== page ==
The dinner also served another purpose: helping Good Sense Farm promote other local farmers of color. They proudly advertised that one hundred percent of food used in SporePrint was sourced from other local farmers of color. It’s a matter that Zachari is passionate about. They are the cofounders of a collective, Community Farming Alliance, that promotes products by women farmers and farmers of color. CFA started out with just Zachari and Gail Taylor of Three Part Harmony Farm, but has grown to three other active farms and five affiliate farms. All of them are run by people of color or women farmers.
Zachari met Gail at a farm where they were both apprentices. They share a background in community organizing and a commitment to helping their local community thrive. To do that, Zachari acknowledges that they need each other’s help. When they were each starting, they felt surrounded by a supportive community of other farmers, “But also there were things missing as far as understanding how the system works differently for farmers of color, women, and non gender conforming people. I don’t think that we could have been farmers just trying to do it the same way as folks with privilege do,” Zachari says. The two farmers knew that: “in order to survive, you have to work together economically and politically.” From these notions of shared obstacles and intentions, the Community Farming Alliance was born.
The beginnings were humble, but effective: “It’s been a process of figuring out what works for us,” Zachari says. “We started out buying supplies together which seems really basic, but when you have to pay shipping for four different orders and you can just pay for one, those couple of dollars add up.” The farmers involved are all excited to promote each other’s products. They recognize the importance of working together against odds that might not be in their favor. They support each other when people don’t believe that they could be the owners of their own businesses, or when they’re turned down for renting a plot of land. Solidarity has been just as important in CFA as the financial help. The farmers assert that there should be more conversation about the role that privilege plays in this field because folks “don’t really talk about the networks of either privilege or collaboration that support being successful or not.” As a group, they’re working to change that.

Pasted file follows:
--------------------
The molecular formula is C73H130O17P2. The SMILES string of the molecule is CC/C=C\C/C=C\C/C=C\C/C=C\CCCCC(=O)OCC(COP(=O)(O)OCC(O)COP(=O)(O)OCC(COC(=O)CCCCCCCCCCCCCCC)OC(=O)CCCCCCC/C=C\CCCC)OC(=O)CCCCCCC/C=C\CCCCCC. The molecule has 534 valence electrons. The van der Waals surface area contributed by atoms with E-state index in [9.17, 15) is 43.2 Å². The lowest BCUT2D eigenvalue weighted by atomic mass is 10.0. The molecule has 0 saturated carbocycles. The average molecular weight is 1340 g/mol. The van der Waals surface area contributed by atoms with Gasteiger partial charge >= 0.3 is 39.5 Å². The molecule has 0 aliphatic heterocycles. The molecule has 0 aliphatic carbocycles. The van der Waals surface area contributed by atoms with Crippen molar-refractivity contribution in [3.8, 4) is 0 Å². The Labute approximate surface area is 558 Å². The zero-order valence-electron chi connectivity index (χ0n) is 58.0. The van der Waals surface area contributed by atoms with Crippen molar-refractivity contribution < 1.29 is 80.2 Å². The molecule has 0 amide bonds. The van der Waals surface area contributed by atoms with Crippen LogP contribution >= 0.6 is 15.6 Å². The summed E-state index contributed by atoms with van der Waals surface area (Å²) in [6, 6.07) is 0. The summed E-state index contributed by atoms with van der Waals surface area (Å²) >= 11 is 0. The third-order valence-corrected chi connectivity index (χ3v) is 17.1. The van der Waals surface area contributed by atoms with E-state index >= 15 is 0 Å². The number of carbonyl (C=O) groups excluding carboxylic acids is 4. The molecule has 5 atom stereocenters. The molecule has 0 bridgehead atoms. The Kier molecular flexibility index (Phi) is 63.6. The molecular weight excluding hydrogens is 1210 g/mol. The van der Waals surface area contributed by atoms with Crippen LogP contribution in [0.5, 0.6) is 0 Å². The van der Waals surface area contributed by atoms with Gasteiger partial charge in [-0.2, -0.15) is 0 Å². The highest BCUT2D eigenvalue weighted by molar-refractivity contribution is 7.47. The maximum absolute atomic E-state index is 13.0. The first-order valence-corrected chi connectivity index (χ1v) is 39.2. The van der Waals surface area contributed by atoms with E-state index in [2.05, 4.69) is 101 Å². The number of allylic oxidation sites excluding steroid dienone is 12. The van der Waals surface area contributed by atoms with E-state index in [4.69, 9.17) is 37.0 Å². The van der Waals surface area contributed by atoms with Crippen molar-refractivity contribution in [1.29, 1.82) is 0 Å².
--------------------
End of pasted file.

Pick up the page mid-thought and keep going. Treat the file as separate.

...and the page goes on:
Zachari has found a buzzing hive of likeminded people in DC. Having grown up there, “I have people who have known me since I was a child, and they are very supportive. Including the people who don’t really understand what I’m doing.” For Good Sense Farm, community is everything. Though beginning a farm anywhere is tough work, Zachari has found a supportive group in DC. It seems that there is a thirst in the city for Good Sense Farm’s products, be it honey or change in the local food movement.